The appellants say nothing of how failure to relate this matter to the jury prejudiced the appellants. The inference is that the jury may not have given as much weight to the photographs and to Riding's testimony had the court related to the jury that Riding was unaccompanied by appellants' representative when the parts were photographed. We will not speculate on the effect of the photographs on the jury's verdict. Even had these photographs been excluded, there was ample evidence for the jury to have found for the appellee. Again, the appellants could have used this alleged inconsistency in the witness' testimony to impeach him. They chose not to, nor did they object to the judge's supposed failure to tell the jury of the inconsistency.
Appellants maintain that the trial court in its instruction to the jury stressed and emphasized the evidence most favorable to the appellee and most detrimental to the appellants.
This contention is not substantiated by reference to any portion of the instructions, nor can we find any basis for it whatsoever from reading them.
Several additional purported errors in the court's charge are urged by appellants. But nowhere do appellants state what portion of this charge they find erroneous except as to a portion of the charge taken out of the context in reference to the possible finding of intoxication of the appellant, Jarrell. In addition, no exceptions to the charge were made and appellants are therefore foreclosed from raising these matters on appeal. Rule 51, F.R.Civ.P.; Crespo v. Fireman's Fund Indemnity Co., 318 F.2d 174 (9 Cir. 1963); Deveny v. Rheem Mfg. Co., 319 F.2d 124 (2 Cir. 1963); Atlantic Coast Line Railroad Co. v. Bennett, 251 F.2d 934 (4 Cir. 1958); Hidden v. Mutual Life Ins. Co., 217 F.2d 818 (4 Cir. 1954); Hite v. Western Md. Railway Co., 217 F.2d 781 (4 Cir. 1954). The purpose of Rule 51 is, in effect, to prevent such an approach as appellants take here.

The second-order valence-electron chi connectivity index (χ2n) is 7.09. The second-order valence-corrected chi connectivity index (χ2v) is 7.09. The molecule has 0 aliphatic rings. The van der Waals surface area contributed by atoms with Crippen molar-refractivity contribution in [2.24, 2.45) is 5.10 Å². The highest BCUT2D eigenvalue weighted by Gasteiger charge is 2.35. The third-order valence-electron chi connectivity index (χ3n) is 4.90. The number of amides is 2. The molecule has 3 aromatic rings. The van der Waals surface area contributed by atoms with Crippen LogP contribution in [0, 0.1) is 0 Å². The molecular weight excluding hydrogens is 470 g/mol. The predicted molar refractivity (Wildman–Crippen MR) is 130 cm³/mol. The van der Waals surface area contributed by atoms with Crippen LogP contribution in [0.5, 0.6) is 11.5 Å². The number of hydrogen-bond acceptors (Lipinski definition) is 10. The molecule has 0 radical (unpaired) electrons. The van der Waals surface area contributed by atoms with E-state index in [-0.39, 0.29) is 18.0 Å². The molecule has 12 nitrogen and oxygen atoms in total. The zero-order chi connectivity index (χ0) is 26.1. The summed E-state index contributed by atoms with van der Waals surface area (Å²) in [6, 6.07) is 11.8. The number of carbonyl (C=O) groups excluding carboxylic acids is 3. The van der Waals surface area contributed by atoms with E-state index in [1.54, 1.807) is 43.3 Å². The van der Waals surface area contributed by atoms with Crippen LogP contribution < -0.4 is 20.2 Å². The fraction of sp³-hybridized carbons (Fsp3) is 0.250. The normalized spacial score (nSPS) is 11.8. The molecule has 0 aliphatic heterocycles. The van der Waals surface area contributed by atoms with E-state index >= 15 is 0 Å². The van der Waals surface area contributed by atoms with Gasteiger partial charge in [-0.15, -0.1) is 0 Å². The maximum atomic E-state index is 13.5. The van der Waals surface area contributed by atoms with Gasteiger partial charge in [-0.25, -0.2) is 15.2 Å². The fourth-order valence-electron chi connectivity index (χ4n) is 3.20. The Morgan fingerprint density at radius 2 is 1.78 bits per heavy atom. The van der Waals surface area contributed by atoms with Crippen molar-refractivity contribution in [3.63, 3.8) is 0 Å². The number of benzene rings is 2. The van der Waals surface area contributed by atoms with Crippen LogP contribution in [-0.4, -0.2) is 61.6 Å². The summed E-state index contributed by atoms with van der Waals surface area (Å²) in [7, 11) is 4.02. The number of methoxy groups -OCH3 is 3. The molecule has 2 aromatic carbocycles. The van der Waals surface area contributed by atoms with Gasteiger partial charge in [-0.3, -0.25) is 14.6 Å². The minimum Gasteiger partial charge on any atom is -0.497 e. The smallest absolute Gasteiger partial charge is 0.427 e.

In regard to appellants' complaint that the District Court failed to charge the jury concerning the appellee's breach of implied warranty, we note that the enactment of West Virginia statutes which adopt the Uniform Commercial Code does not go into effect until July 1, 1964.
For the foregoing reasons we affirm.
Not sufficient in itself, see Critzer v. Donovan, 289 Pa. 381, 137 A. 665, 666 (1927); Laubach v. Colley, 283 Pa. 366, 370, 129 A. 88, 89 (1925); Chairez v. State, 98 Tex.Cr.R. 433, 265 S.W. 905 (1924). Sufficient in itself, see Maier v. Minidoka County Motor Co., 61 Idaho 642, 105 P.2d 1076 (1940). Sufficient to corroborate statements as to intoxicated condition, see Gaynor v. Atlantic Greyhound Corp., 183 F.2d 482 (3 Cir. 1950)